Move more of your body more often and in more interesting ways with the Get-Fit Guy! If you want to begin an exercise routine and don't know where to start, or if you've been working out for a while and aren't getting the results you want, Dr. Jonathan Su will give you the tips you need to reach your fitness and movement goals. Get expert information on the latest fitness trends and advice on everything from toning your arms to running a 5K or simply building more movement into your day. Wit ...
Manage episode 308345142 series 1301227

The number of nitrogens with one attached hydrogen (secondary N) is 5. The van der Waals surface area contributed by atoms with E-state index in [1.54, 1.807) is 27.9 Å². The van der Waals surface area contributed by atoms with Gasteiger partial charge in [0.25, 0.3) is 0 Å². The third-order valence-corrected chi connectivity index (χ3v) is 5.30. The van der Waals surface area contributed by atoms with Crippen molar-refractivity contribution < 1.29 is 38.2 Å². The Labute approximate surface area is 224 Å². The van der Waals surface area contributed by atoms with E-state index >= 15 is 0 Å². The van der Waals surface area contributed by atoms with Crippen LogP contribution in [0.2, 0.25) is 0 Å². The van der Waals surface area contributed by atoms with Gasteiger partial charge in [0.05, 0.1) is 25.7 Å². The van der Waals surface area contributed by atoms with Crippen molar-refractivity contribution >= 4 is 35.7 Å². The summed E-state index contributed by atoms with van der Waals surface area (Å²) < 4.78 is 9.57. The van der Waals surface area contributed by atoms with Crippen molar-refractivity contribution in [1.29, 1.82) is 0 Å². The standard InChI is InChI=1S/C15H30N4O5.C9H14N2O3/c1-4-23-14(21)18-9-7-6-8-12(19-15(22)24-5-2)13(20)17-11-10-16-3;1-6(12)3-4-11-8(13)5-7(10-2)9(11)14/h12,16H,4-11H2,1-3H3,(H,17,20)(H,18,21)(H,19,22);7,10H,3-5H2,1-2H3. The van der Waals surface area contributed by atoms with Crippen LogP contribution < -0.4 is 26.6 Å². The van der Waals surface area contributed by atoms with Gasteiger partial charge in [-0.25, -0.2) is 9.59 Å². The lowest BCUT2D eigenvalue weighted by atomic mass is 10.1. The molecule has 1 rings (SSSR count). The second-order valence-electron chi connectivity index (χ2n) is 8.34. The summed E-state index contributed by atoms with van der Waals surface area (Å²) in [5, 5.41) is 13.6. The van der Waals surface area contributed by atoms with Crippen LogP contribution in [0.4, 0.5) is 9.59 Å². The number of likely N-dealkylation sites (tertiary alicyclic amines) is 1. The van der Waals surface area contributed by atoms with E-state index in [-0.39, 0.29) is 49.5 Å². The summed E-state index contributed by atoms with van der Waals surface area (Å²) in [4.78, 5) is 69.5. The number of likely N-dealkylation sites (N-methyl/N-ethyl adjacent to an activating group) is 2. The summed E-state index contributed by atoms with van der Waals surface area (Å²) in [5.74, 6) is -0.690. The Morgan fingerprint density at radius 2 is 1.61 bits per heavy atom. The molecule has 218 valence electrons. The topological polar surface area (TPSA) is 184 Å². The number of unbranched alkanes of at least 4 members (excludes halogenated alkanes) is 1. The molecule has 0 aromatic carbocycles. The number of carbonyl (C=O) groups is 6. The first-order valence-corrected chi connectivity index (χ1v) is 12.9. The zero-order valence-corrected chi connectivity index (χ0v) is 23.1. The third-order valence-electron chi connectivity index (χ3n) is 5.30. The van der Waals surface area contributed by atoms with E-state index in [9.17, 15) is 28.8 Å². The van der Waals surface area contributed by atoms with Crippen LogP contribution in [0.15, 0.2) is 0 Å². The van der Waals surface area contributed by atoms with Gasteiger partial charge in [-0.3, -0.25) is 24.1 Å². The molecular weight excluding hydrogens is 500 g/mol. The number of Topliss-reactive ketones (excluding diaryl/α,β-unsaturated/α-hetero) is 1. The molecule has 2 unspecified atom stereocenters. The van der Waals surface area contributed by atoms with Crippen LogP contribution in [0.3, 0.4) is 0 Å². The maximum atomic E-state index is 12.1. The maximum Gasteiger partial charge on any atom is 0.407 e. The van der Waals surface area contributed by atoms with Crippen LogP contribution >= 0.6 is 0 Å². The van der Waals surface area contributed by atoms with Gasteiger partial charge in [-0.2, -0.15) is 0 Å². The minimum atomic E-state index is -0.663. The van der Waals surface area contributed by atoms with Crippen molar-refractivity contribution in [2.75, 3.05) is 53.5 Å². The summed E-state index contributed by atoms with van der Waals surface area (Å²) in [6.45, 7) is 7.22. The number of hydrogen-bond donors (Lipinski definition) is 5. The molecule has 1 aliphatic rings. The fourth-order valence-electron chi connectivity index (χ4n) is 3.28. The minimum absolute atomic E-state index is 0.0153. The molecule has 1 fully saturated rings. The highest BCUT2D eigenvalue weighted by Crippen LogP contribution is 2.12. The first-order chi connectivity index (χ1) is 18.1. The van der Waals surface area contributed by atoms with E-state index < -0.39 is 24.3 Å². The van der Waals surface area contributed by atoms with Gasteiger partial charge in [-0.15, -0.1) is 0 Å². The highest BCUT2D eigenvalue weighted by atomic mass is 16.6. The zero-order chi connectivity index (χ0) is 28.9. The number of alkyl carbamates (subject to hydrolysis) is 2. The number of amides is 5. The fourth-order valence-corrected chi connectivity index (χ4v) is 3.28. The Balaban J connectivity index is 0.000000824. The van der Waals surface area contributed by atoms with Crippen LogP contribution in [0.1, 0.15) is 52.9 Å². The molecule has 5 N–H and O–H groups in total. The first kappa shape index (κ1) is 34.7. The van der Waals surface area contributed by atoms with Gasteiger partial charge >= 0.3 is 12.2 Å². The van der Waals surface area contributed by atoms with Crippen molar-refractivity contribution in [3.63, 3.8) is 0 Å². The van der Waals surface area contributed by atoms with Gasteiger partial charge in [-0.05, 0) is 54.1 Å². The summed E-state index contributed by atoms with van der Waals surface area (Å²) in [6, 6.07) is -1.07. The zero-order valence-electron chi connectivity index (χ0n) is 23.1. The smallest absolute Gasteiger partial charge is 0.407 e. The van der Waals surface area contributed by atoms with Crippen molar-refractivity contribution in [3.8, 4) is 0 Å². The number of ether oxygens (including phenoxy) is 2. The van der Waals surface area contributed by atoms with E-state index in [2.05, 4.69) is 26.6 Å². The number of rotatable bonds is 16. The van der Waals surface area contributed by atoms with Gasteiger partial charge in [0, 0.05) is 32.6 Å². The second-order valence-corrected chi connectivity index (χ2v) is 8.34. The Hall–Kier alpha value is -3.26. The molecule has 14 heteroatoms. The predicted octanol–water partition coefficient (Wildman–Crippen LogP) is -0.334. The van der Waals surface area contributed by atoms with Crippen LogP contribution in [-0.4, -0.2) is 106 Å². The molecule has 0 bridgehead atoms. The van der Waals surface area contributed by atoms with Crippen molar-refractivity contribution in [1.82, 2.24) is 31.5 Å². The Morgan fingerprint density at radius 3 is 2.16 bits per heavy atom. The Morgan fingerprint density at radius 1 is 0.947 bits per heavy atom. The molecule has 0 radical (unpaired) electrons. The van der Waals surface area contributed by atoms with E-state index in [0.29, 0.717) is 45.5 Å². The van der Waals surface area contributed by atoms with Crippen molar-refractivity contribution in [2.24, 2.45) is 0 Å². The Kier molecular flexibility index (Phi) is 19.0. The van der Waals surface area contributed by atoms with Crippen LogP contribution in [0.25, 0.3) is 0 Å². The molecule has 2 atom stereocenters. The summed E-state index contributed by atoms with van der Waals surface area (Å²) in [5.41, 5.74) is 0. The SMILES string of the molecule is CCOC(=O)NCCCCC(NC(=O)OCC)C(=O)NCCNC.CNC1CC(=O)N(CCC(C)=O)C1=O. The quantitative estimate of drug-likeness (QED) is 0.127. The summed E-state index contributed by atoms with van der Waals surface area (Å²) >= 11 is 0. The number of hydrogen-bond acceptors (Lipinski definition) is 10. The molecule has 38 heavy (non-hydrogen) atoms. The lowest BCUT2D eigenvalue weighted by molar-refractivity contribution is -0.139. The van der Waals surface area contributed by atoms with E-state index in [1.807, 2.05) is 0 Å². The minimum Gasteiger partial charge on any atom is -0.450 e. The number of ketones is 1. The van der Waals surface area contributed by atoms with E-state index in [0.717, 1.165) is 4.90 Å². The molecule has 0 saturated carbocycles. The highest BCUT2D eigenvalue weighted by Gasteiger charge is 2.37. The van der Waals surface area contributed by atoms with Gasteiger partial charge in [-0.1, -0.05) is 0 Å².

The risk of a teenager developing an eating disorder appears to increase if they had tummy pains in childhood, according to new research from the University of Oxford. Data from families in the Bristol area who took part in the Avon Longitudinal Study of Parents and Children helped to identify children who had abdominal pains as well as teenagers who went on to fast to lose weight aged 16. In the International Journal of Eating Disorders, Dr Kate Stein says there is an association between tummy pains aged 7 and 9 and an increased risk of developing anorexia. The paediatric psychiatrist believes that stomach pains or even normal gut sensations can lead a child to fear food, sometimes avoiding it altogether. Researchers in Sweden have created an online Cognitive Behavioural Therapy programme which Dr Stein hopes could be adapted and brought to the UK to help children who would otherwise have to wait a long time for support. Athletes coming back from competing can experience the slump that’s been called the post-Olympic Blues. Even gold medallists aren’t immune to feeling lost or depressed after they return home and some have been known to try to deal with their feelings by partying hard instead of seeking psychological support. New research carried out by bronze medal winning pole vaulter Holly Bradshaw has shown that athletes would rather talk to former-Olympians than sports psychologists about any difficulties they’ve been having. Co-author Karen Howells, a Senior Lecturer in Sport and Exercise Psychology at Cardiff Metropolitan University, was surprised that the athletes preferred to open up to a former Olympian – but says that experts like her could provide training and support to those mentors. Senior Lecturer in Mental Health at the Open University Mathijs Lucassen who's a co-author on the post-Olympic blues study likens the aftermath of a Games to the period after a wedding, following months of planning, emotional and financial investment. Mathijs also discusses with Claudia a study which looked at the impact that ready-prepared food kits can have on family meals in Australia and how sweet snacks might reduce our enjoyment of music.